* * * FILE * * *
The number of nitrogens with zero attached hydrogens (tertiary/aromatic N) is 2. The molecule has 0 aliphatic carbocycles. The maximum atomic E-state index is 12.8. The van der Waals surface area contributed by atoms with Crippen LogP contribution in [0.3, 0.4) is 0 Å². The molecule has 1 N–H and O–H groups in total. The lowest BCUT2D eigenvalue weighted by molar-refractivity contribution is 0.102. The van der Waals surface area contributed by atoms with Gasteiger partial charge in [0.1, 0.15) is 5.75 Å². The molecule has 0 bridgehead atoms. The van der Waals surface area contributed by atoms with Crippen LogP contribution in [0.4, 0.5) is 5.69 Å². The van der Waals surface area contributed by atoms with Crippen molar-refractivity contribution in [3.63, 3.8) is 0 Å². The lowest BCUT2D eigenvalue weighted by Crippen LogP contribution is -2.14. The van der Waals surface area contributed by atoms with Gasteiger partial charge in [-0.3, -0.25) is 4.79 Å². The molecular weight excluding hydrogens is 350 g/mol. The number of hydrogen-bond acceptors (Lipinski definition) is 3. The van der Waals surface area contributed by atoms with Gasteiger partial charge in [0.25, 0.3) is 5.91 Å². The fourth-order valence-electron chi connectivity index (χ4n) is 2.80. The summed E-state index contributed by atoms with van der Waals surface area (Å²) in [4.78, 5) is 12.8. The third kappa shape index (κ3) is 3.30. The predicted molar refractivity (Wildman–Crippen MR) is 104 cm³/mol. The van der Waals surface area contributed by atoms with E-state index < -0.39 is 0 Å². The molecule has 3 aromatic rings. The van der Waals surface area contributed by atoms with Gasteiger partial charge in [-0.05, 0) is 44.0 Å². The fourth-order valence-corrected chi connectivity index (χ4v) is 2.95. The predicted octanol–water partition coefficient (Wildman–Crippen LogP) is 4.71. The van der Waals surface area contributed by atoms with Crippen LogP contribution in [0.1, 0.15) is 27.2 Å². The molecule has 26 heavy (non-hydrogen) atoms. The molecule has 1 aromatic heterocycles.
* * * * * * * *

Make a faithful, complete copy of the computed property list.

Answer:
The number of nitrogens with zero attached hydrogens (tertiary/aromatic N) is 2. The molecule has 0 aliphatic carbocycles. The maximum atomic E-state index is 12.8. The van der Waals surface area contributed by atoms with Crippen LogP contribution in [0.3, 0.4) is 0 Å². The molecule has 1 N–H and O–H groups in total. The lowest BCUT2D eigenvalue weighted by molar-refractivity contribution is 0.102. The van der Waals surface area contributed by atoms with Gasteiger partial charge in [0.1, 0.15) is 5.75 Å². The molecule has 0 bridgehead atoms. The van der Waals surface area contributed by atoms with Crippen LogP contribution in [0.4, 0.5) is 5.69 Å². The van der Waals surface area contributed by atoms with Crippen molar-refractivity contribution in [3.63, 3.8) is 0 Å². The lowest BCUT2D eigenvalue weighted by Crippen LogP contribution is -2.14. The van der Waals surface area contributed by atoms with Gasteiger partial charge in [-0.3, -0.25) is 4.79 Å². The molecular weight excluding hydrogens is 350 g/mol. The number of hydrogen-bond acceptors (Lipinski definition) is 3. The van der Waals surface area contributed by atoms with Gasteiger partial charge in [0.25, 0.3) is 5.91 Å². The fourth-order valence-electron chi connectivity index (χ4n) is 2.80. The summed E-state index contributed by atoms with van der Waals surface area (Å²) in [4.78, 5) is 12.8. The third kappa shape index (κ3) is 3.30. The predicted molar refractivity (Wildman–Crippen MR) is 104 cm³/mol. The van der Waals surface area contributed by atoms with E-state index < -0.39 is 0 Å². The molecule has 3 aromatic rings. The van der Waals surface area contributed by atoms with Gasteiger partial charge in [-0.05, 0) is 44.0 Å². The fourth-order valence-corrected chi connectivity index (χ4v) is 2.95. The predicted octanol–water partition coefficient (Wildman–Crippen LogP) is 4.71. The van der Waals surface area contributed by atoms with Crippen LogP contribution in [0.1, 0.15) is 27.2 Å². The molecule has 26 heavy (non-hydrogen) atoms. The molecule has 1 aromatic heterocycles.